Michigan Cisco Netting Stamps
These stamps were issued by the State of Michigan for recreational use along the shore of Lake Superior. Cisco is a delicate white fish, at one time known as lake herring and the primary prey of lake trout. The stamps were discontinued after 1968 as the species was exploited by commercial fisheries and by the end of the 1960s their populations had reached a critical low point. These stamps have always been in high demand by collectors.
Virginia Big Game Stamps
Virginia Big Game is one of the oldest series of fish and game stamps issued in the U.S., starting in 1938 and continuing through the 1957-58 season. I believe that all regularly issued stamps from 1938 were numbered. Principally featuring a scene of a large buck jumping over a log, the stamps were very popular with pioneer collectors and remain popular today. Unused examples from the 1940s are scarce and especially sought after.
Rudy RW1-12 Small Die Proofs
Small die proofs of the early federal waterfowl stamps are exquisitely engraved works of art known for their intense colors. They are actually preferred over their large die counterparts by many collectors as they are free of punch marks. The RW1-12 proofs represent the complete set of federal stamps prior to reverse inscriptions and this is considered the classic period for the series. Each is one of only two or three examples in collectors hands and the set shown here was originally assembled by Jeanette C. Rudy. RW1-4 are affixed to original card backing.
Maryland Trout Stamps
Maryland first required fishermen intending to take trout to purchase a special stamp in 1963. Initially, very few collectors knew about the stamps. Therefore unused examples from 1963 are difficult to acquire. Maryland started issuing a separate stamp for seniors at a reduced fee in 1972. Once again, relatively few collectors knew to purchase this stamp. The same design was used through 1975 and this is considered the classic period for Maryland trout stamps. Starting in 1977, the stamps featured multicolor artwork by famous wildlife artists.
Wyoming Flaming Gorge Fishing Stamps
Starting in 1964, Wyoming required Utah fishermen fishing on the Wyoming side of Flaming Gorge Reservoir to purchase and affix a special stamp to their license. Utah reciprocally required Wyoming fishermen on the Utah side to purchase and affix a similar stamp. The stamps issued through 1986 feature the seal of the Fish and Game Commission in the center and this is considered the classic period for this set. Starting in 1987, the seal was omitted.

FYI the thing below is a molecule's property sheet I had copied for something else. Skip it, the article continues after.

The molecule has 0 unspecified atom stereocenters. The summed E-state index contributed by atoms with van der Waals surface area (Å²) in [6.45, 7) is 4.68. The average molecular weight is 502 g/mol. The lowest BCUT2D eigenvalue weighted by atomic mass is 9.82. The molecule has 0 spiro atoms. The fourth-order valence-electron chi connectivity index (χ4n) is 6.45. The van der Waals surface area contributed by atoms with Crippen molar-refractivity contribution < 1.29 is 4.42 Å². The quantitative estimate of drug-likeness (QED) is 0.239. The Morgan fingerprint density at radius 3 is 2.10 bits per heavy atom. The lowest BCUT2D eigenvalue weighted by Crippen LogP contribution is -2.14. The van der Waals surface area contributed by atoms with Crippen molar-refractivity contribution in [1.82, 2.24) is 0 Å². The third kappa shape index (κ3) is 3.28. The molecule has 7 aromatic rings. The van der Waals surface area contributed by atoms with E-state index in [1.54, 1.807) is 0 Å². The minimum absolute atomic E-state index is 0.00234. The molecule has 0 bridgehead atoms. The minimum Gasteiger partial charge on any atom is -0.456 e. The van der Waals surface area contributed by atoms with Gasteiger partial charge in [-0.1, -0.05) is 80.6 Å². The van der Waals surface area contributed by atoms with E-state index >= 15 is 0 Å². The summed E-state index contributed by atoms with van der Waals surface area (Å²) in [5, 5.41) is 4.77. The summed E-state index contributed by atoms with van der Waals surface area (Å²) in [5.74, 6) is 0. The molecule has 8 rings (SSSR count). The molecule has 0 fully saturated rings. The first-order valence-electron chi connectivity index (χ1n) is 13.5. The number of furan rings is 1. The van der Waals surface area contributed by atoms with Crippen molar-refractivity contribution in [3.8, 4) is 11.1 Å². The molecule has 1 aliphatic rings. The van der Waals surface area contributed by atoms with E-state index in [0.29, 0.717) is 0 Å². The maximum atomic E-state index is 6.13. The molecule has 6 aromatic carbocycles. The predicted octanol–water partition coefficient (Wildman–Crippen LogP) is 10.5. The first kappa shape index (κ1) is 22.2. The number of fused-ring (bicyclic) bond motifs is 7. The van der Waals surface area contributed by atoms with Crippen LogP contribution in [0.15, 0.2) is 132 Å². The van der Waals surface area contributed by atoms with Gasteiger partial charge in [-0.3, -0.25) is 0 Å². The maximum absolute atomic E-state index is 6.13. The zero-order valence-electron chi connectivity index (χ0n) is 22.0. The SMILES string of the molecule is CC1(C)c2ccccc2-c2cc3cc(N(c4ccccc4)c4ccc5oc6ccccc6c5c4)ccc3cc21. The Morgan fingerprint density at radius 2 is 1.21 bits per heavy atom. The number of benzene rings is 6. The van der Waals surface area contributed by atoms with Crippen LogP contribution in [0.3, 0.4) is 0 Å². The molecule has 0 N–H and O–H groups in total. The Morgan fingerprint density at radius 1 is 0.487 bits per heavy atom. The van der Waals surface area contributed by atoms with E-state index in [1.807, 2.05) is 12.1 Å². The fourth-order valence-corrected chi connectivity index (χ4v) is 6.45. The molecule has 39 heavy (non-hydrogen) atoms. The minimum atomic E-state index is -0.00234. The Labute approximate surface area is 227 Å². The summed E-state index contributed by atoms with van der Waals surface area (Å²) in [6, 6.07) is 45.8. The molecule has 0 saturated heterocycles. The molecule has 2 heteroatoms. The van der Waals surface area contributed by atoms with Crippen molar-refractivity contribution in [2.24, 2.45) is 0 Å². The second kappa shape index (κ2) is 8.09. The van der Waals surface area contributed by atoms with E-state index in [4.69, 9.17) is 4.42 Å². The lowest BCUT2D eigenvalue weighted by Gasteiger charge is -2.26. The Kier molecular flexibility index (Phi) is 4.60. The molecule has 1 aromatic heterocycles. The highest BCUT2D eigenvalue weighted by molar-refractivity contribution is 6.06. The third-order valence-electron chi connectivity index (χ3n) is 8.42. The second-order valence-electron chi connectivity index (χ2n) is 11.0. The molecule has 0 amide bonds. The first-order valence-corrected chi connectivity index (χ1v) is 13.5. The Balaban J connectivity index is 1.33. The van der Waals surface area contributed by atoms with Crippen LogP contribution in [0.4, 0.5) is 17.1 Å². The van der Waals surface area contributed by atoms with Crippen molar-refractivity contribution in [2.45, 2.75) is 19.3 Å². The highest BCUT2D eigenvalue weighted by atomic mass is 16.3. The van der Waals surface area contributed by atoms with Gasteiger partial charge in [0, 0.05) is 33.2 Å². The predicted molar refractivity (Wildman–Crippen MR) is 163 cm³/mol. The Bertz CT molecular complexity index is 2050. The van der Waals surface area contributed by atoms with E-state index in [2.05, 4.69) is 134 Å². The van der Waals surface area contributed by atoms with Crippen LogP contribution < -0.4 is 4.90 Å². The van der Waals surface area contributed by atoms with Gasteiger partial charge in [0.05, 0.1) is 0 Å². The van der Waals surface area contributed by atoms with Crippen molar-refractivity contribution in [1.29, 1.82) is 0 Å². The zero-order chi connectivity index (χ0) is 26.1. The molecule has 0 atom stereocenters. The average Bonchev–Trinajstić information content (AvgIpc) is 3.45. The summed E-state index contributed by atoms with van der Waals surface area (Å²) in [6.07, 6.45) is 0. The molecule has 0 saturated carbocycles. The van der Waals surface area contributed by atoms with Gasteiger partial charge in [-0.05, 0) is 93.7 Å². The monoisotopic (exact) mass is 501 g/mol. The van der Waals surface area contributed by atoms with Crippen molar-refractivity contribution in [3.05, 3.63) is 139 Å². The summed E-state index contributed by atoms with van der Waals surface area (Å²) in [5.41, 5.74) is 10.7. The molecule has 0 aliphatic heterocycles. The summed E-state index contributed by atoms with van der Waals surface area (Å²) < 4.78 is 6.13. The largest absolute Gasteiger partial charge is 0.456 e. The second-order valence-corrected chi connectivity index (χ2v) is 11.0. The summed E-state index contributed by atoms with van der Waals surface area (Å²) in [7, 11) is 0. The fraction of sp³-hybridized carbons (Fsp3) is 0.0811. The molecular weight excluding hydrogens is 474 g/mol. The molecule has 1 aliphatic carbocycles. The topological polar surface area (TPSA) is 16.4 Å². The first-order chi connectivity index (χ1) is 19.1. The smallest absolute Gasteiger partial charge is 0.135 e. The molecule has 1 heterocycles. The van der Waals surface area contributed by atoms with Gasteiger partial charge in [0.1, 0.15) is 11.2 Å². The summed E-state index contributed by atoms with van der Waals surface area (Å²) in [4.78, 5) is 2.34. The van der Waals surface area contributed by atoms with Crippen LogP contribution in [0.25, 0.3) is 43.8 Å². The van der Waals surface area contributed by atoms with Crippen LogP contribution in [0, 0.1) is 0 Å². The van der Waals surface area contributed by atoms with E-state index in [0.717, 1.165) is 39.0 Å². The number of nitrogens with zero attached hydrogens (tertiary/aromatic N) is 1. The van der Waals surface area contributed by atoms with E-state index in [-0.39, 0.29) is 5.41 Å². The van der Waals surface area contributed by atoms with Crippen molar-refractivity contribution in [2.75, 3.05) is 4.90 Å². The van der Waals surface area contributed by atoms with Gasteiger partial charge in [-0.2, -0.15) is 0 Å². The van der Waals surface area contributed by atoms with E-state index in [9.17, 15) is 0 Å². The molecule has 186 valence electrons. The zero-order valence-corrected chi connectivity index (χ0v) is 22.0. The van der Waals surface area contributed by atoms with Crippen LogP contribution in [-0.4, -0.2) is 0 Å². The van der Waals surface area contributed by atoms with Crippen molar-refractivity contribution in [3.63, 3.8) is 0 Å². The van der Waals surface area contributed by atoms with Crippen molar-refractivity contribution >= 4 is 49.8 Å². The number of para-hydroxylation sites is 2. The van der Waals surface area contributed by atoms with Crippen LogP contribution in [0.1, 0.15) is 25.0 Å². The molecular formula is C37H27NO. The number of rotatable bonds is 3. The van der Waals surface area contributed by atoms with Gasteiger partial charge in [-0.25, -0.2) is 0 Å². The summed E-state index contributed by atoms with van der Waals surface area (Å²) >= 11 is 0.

Marion County, Kansas Waterfowl Stamps
In 1941 Marion County became the first local government to issue stamps required to hunt waterfowl. The 1941 stamps are unique in that Water Fowl was type set in two words. In 1943 Marion County issued the first true duck stamp in the world. Over the years several typesetting errors resulted in constant varieties that are highly sought after. The most famous of these occurred in 1969, when stamps from position eight on the ten stamp panes had DUCK misspelled "DUSK". Issued through 1973, the set is the longest continuously issued to hunt waterfowl by any state or local government in the twentieth century and has perennially ranked as an all time favorite among collectors.
Iowa Non Resident Raccoon Stamps
Iowa required non-resident raccoon hunters to purchase a special stamp from 1978 through 1984. The stamps from 1979 to 1984 feature an illustration of a raccoon and have reached iconic status in the fish and game hobby. The face value was an exorbitant $100.00 so very few unused examples have been recorded.
California Alien Fishing Licenses
California began issuing paper fishing licenses in 1914. Those issued through 1926 feature beautiful chromolithography and are highly prized by collectors. Separate licenses were printed and issued to three classifications of fishermen; residents, non-residents and aliens. Relatively few licenses were issued to Aliens (fishermen visiting California from another country).
Maryland Firearms Big Game Stamps
Maryland issued two separate stamps to big game hunters starting in 1960 and continuing through the 1966-67 seasons. The stamps shown here were issued to those intending to hunt with firearms only, as opposed to a bow and arrow. There were two printings the first year, with far fewer stamps sold from the second which was rouletted. The series is highlighted by one of the most famous errors in the hobby. In 1961 two sheets (20 stamps) were discovered with the center deer inverted. This is the only bi-colored invert among all fish and game stamps and is five times rarer than the famous inverted Jenny airmail stamp.
Michigan Trout Proofs
Michigan began issuing trout stamps in 1948. From 1948 through 1963, the stamps were engraved on metal plates by craftsmen at the American, Columbian, Security and Security-Columbian Bank Note companies. The production process involved "proofing" each step along the way for art directors and conservation staff approval. Over the years, there have been auctions of archival material from the various bank note companies and different types of Michigan trout proofs have entered the collector market.